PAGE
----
The Zork Virtual Machine Implemented In Hardware

ZorkHitchhiker’s Guide to the Galaxy, and all the other Infocom text adventures are much more clever than the appear at first glance. They actually run on a virtual machine, with all the code for the game files squirreled away in the Z-machine format. This is great if you’re writing a game for a dozen platforms; once you have an interpreter running on one system, the entire library of games can be shipped out the door.

While the Z-machine has been ported to all the retrocomputers you can imagine and a few different brands of microcontrollers, no one has yet implemented the Z-machine in hardware. There’s a reason for this: it’s crazy. Nevertheless, [Charlie] managed to implement the Z-machine in an FPGA, using only a few extra commands for driving a display.

zork2The circuit is constructed with a $10 eBay special FPGA, the Cyclone II EP2C5. Other than that, it’s just some Flash, some RAM, a display, and a whole lot of wire. The standard Z-machine spec is followed, version 3 specifically, meaning this text adventure on a chip can run nearly every Infocom game ever written. The most popular ones, at least.

This isn’t [Charlie]’s first time in the ring with the Infocom Z-machine. He ported the Z-machine to a freakin’ pen a few years ago.

You can check out [Charlie]’s video demo below. Because there was a bit of extra space in the FPGA, [Charlie] managed to put a Mandelbrot implementation and Space Invaders in as an easter egg.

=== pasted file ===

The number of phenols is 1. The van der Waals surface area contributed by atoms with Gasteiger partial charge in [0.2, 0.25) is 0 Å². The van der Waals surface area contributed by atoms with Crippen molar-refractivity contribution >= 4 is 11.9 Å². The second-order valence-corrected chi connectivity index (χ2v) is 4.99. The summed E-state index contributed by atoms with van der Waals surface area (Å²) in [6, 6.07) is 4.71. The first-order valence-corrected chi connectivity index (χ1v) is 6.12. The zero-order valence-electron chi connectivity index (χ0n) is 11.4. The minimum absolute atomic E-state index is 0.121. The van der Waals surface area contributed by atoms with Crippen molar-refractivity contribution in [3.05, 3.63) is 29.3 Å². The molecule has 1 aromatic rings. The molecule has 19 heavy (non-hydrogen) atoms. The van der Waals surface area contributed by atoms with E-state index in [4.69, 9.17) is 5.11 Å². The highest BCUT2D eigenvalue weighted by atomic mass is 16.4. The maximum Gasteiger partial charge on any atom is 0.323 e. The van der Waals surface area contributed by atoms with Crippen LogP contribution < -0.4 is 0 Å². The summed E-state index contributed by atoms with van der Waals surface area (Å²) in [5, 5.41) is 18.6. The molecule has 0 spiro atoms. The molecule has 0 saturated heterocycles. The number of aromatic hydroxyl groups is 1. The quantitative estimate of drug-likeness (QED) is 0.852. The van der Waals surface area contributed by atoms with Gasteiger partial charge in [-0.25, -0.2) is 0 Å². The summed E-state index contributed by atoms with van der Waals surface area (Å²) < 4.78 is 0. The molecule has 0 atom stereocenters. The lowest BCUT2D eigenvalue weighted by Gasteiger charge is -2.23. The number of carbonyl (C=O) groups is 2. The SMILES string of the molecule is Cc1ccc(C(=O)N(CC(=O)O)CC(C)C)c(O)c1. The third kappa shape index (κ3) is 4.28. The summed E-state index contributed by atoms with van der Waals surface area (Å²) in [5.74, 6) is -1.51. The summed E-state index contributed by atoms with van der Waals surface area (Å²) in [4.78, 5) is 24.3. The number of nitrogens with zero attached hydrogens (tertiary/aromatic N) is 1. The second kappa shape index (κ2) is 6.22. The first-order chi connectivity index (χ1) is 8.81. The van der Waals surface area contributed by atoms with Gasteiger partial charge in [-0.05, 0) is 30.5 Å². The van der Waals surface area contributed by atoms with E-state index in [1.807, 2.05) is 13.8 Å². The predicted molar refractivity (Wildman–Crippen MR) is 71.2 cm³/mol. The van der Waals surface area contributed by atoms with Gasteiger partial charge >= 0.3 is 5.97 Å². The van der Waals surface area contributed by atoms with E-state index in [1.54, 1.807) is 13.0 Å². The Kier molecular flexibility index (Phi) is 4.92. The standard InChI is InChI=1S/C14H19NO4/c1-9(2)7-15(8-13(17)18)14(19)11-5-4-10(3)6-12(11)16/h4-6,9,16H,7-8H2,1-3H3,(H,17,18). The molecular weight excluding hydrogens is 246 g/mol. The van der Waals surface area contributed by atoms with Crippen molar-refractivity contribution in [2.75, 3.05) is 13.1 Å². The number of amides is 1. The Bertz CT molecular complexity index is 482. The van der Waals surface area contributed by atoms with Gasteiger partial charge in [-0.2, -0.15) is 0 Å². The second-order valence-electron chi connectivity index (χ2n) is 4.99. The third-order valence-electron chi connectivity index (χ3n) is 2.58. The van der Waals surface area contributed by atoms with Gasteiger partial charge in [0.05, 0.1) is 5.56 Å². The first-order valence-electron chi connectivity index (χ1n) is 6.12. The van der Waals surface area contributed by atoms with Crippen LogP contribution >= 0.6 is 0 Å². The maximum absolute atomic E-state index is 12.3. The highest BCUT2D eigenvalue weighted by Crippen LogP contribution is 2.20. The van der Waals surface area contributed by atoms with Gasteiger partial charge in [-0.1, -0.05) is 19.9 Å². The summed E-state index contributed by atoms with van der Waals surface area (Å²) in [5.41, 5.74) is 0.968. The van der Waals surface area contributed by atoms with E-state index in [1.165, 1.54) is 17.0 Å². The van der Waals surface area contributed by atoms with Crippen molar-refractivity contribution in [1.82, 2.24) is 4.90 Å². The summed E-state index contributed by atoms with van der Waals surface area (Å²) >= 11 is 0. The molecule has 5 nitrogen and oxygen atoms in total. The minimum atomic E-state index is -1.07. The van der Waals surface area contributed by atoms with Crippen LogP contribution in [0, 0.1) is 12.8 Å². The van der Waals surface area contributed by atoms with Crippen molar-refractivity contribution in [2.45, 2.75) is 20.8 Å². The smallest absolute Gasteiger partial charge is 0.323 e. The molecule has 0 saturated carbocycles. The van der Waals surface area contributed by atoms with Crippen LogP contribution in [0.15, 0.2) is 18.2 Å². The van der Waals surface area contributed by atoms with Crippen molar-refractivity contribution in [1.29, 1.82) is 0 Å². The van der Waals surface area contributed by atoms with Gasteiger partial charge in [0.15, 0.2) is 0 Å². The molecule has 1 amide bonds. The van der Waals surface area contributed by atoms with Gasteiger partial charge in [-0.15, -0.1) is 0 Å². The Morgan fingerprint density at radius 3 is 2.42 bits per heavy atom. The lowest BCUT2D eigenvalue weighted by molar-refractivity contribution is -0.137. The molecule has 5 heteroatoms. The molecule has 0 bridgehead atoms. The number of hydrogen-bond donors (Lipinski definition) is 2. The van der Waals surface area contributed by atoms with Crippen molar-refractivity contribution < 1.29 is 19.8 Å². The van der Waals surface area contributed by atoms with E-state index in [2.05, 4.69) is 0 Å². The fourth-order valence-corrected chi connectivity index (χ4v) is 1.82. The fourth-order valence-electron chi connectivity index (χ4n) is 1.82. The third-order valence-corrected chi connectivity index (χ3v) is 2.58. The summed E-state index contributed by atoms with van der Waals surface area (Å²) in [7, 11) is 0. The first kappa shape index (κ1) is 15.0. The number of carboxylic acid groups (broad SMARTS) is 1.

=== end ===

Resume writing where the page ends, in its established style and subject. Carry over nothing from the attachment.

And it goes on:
12 thoughts on “The Zork Virtual Machine Implemented In Hardware

  1. I think almost everybody who starts hacking on FPGA processors thinks at some point “I’ll make a hardware Z-Machine.” However, they run out of steam pretty quickly after realizing how many addressing modes and complex instructions there are. Impressive project!

Leave a Reply

Fill in your details below or click an icon to log in:

WordPress.com Logo

You are commenting using your WordPress.com account. Log Out /  Change )

Google+ photo

You are commenting using your Google+ account. Log Out /  Change )

Twitter picture

You are commenting using your Twitter account. Log Out /  Change )

Facebook photo

You are commenting using your Facebook account. Log Out /  Change )

Connecting to %s

This site uses Akismet to reduce spam. Learn how your comment data is processed.